Thursday, August 25, 2011

The Lily Season

It's the lily season all right - both hemerocallis and lilium. This picture shows a combination - a lovely big pink one, planted last year, along with my ubiquitous flesh-coloured daylily which has been spread all over the place.
So, time for a progress report. This summer was great for growing peas, but we didn't actually *eat* many of them, so I am thinking that, as far as peas go, their room is more useful than their presence. In fact I've hauled them all out, and plan to fertilize their spot for garlic later in the fall. Carrots have struggled - they needed to be planted and re-planted several times, and they are still not much of a size. The last ones I planted were the tiny round ones, so I hope they make some size at least. I have gathered all of my plastic tubing from making hoop skirts, and plan to use them to make row covers for the more tender plants. To heck! with running out and covering the tomatoes with sheets every night. I'll just cover with fleece and leave them up. Just have to find the fleece, or equivalent, here.

Still haven't put the ends in the greenhouse - it will have to happen fairly soon, but not just yet, as I think I still need the ventilation. It was quite hot in there yesterday, and I didn't get out there until the evening when I found a couple of plants - a strawberry and a tomato - quite wilted. Hope they are looking better this morning.
Things are a bit disorganized in there at the moment, but once I get the strawberry bed dug and them in the ground and out of their pots, I'll be able to organize for winter. The brown leaves in the lower left of the picture were willow branches, which I left in a trug until they sprouted roots - they are now all either potted up or in a bed in the garden. Roll on willow weaving, etc. next year. Hope this will be a good kind of willow to work with - it certainly was easy to root.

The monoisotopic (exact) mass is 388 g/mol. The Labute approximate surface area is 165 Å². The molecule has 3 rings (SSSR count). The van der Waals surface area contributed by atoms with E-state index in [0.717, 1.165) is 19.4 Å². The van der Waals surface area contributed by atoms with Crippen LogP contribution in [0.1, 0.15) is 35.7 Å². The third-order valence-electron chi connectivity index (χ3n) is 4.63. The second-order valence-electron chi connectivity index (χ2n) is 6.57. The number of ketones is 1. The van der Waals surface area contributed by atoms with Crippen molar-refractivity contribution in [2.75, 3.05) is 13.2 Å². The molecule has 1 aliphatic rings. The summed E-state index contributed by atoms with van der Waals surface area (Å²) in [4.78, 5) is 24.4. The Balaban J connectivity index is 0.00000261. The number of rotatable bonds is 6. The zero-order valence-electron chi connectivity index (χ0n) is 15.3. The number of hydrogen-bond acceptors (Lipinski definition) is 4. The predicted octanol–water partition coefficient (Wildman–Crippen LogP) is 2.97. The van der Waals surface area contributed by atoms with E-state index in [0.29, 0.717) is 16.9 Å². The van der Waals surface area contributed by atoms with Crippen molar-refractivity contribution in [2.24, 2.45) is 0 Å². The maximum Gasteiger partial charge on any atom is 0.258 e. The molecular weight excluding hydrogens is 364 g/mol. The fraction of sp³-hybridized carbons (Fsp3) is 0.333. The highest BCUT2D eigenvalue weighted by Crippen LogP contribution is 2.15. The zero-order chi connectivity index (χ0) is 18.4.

The ground cherries are doing quite well, large plants and plenty of little "lanterns" on the branches. They are all still quite green, I don't know if they change colour or not, to indicate that they are ripe. I have actually picked some rhubarb from my one tiny bunch - enough for a rhubarb cake. Apparently you are supposed to leave it alone, that first year. The plant seems fine still, though losing some of the lower leaves. No sign of a seed-head yet. I suppose I should leave that alone, should one develop.

Apparently I have been killing hydrangea slips to no good purpose. I haven't gotten even one of them to root.  I am not going to give up, but I think I should adhere to the rules a little more rigidly - use an inert medium, and do it indoors, covered, with bottom heat. We'll see if that helps. If successful, I may try rooting rose cuttings again! But it is heartbreaking to think of the potential, alas, now lost! I still think I stand a better chance of rooting and growing something that's already shown its survival instincts in this climate - than buying something grown elsewhere.
The gladioli Helen gave me are all blooming like good ones! The first to bloom were a deep pink with white, but it looks like some of the other ones - not yet in bloom - will be other colours, including white. Interestingly, I have learned that it's probably not the best thing to plant gladioli at the north end of a flower bed, as they seem to want to face the sun - and therefore have their backs to you as you stand on the lawn looking at them. Next year, I'll find a spot down on the south corner of the bed and they will face the public!! I actually think they will be perfect there, as there's quite a black spot there at the moment, after all the feverfew and geraniums got chopped down. Back to the vegetable plot for a bit, the asparagus are doing really well. They keep growing new shoots, and some are almost of harvest-able size. Of course I know not to, but I am looking forward to a spear or two next year. After I hauled out the peas, I staked up the asparagus, as the fronds had been knocked over by the wind a bit. We are eating green beans, and I have even found a few yellow ones. And I've put up a bag of greens for the freezer. Raspberries were quite a disappointment, very few berries at all, so they are going to get some fertilizer, soon, and I will get busy and cut down the old canes as well. There might be a cup or so left, and I did get 2 batches of jam made...not so prolific as last year at all. They seemed to dry out quite badly despite the almost constant rain. Maybe they need a soaker hose invested in them.

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